Equatorial Pitch Angle Distributions of 1-50 keV Electrons in Earth's Inner Magnetosphere: An Empirical Model Based on the Van Allen Probes Observations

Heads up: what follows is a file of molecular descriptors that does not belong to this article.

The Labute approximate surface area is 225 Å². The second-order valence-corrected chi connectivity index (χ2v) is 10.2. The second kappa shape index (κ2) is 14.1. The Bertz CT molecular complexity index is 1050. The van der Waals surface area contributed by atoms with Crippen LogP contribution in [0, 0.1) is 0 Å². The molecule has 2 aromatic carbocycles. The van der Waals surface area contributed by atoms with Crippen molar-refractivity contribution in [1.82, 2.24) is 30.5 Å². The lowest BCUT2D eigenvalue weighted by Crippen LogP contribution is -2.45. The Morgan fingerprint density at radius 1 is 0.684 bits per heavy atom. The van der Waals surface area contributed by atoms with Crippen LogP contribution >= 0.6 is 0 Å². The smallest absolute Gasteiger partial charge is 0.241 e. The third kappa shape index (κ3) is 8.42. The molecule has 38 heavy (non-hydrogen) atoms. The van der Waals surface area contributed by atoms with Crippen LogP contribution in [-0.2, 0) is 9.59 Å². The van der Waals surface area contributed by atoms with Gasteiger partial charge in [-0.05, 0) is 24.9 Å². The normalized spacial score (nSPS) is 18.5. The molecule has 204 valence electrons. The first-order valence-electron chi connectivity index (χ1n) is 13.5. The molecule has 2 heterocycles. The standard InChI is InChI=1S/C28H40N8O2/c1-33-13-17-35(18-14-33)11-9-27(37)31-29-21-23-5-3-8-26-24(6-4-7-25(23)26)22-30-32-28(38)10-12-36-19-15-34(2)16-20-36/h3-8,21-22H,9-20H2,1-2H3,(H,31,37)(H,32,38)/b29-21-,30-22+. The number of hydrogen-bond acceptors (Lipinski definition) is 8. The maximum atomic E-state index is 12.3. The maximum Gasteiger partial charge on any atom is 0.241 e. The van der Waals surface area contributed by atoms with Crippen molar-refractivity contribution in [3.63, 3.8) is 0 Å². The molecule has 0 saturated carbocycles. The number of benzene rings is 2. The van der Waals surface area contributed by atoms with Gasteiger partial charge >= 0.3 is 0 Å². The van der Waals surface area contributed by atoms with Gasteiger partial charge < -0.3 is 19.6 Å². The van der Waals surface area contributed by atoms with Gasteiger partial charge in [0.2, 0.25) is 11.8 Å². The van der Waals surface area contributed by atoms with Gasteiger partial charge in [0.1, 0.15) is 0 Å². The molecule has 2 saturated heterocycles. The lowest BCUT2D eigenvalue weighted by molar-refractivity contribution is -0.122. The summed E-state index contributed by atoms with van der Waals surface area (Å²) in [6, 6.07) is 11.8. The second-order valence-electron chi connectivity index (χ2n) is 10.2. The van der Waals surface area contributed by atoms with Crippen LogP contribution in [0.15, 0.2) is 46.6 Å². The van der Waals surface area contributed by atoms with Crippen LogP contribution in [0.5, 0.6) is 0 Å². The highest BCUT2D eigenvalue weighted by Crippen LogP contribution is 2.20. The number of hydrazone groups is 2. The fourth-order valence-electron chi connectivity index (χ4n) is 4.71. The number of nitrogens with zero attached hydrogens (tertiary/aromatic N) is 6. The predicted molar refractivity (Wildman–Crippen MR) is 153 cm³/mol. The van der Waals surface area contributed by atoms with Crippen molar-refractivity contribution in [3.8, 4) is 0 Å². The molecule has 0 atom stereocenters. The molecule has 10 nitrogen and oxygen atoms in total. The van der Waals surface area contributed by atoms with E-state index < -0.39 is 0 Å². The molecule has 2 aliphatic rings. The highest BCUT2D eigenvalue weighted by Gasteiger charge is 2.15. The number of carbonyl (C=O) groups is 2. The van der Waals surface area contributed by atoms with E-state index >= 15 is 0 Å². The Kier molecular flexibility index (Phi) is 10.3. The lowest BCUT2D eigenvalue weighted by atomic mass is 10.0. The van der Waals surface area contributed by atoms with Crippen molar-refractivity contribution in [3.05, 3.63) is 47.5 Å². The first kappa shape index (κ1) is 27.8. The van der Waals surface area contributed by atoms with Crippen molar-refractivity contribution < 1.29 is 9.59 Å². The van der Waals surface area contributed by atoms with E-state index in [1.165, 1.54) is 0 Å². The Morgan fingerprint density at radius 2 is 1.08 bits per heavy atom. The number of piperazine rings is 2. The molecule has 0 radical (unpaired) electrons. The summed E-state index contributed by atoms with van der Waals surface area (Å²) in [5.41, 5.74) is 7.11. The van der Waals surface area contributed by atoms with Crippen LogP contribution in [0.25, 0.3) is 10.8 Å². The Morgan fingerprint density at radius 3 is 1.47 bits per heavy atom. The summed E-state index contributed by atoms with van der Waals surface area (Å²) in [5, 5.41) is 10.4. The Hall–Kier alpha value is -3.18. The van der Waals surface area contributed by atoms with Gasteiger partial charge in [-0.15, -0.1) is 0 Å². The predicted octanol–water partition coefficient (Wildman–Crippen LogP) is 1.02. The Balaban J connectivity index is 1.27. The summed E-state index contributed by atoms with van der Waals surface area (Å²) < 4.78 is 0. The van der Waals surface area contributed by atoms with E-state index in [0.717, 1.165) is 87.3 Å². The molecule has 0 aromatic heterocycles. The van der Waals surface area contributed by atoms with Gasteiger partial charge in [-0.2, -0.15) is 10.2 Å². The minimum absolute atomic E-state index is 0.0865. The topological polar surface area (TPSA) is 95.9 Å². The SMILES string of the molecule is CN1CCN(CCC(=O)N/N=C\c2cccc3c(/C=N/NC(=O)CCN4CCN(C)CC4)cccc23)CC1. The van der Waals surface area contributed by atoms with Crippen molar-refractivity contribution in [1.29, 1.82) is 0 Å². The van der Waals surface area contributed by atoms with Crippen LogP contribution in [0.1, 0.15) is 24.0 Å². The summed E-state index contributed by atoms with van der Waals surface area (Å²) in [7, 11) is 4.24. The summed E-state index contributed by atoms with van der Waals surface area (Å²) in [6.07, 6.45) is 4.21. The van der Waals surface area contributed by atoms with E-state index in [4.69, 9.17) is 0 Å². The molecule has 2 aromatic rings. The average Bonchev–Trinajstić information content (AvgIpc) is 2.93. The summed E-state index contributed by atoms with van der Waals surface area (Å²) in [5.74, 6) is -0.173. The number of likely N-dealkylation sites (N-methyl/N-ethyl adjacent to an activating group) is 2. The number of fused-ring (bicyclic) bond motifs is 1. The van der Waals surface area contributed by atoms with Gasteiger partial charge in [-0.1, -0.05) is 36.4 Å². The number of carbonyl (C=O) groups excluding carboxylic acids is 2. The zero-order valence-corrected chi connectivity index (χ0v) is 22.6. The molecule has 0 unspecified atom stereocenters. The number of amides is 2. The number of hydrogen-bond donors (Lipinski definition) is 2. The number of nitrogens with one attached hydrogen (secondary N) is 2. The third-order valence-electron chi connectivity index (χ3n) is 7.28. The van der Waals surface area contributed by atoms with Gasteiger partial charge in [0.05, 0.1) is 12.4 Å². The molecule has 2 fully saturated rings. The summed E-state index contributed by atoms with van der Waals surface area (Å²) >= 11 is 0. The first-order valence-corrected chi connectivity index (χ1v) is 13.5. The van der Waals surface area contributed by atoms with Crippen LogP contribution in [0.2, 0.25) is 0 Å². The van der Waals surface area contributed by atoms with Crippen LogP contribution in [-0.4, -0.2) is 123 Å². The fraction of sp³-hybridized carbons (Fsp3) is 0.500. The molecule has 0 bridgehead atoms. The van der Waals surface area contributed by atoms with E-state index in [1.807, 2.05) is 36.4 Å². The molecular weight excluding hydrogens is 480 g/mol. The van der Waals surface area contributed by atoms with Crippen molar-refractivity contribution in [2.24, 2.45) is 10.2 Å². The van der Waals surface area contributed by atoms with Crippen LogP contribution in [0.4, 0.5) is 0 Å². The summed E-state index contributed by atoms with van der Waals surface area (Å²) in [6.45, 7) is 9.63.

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Using 7 years of data from the Helium, Oxygen, Proton, and Electron instrument on the Van Allen Probes, equatorial pitch angle distributions (PADs) of 1-50 keV electrons in Earth's inner magnetosphere are investigated statistically. An empirical model of electron equatorial PADs as a function of radial distance, magnetic local time, geomagnetic activity, and electron energy is constructed using the method of Legendre polynomial fitting. Model results show that most equatorial PADs of 1-10s of keV electrons in Earth's inner magnetosphere are pancake PADs, and the lack of butterfly PADs is likely due to their relatively flat or positive flux radial gradients at higher altitudes. During geomagnetically quiet times, more anisotropic distributions of 1-10s of keV electrons at dayside than nightside are observed, which could be responsible for moderate chorus wave activities at dayside during quiet times as reported by previous studies. During active times, the anisotropy of 1-10s of keV electrons significantly enhances, consistent with the enhanced chorus wave activity during active times and suggesting the critical role of 1-10s of keV electrons in generating chorus waves in Earth's inner magnetosphere. Different enhanced anisotropy patterns of different energy electrons are also observed during active times: at R > similar to 4 R-E, keV electrons are more anisotropic at dawn to noon, while 10s of keV electrons have larger anisotropy at midnight to dawn. These differences, combined with the statistical distribution of chorus waves shown in previous studies, suggest the differential roles of electrons with different energies in generating chorus waves with different properties.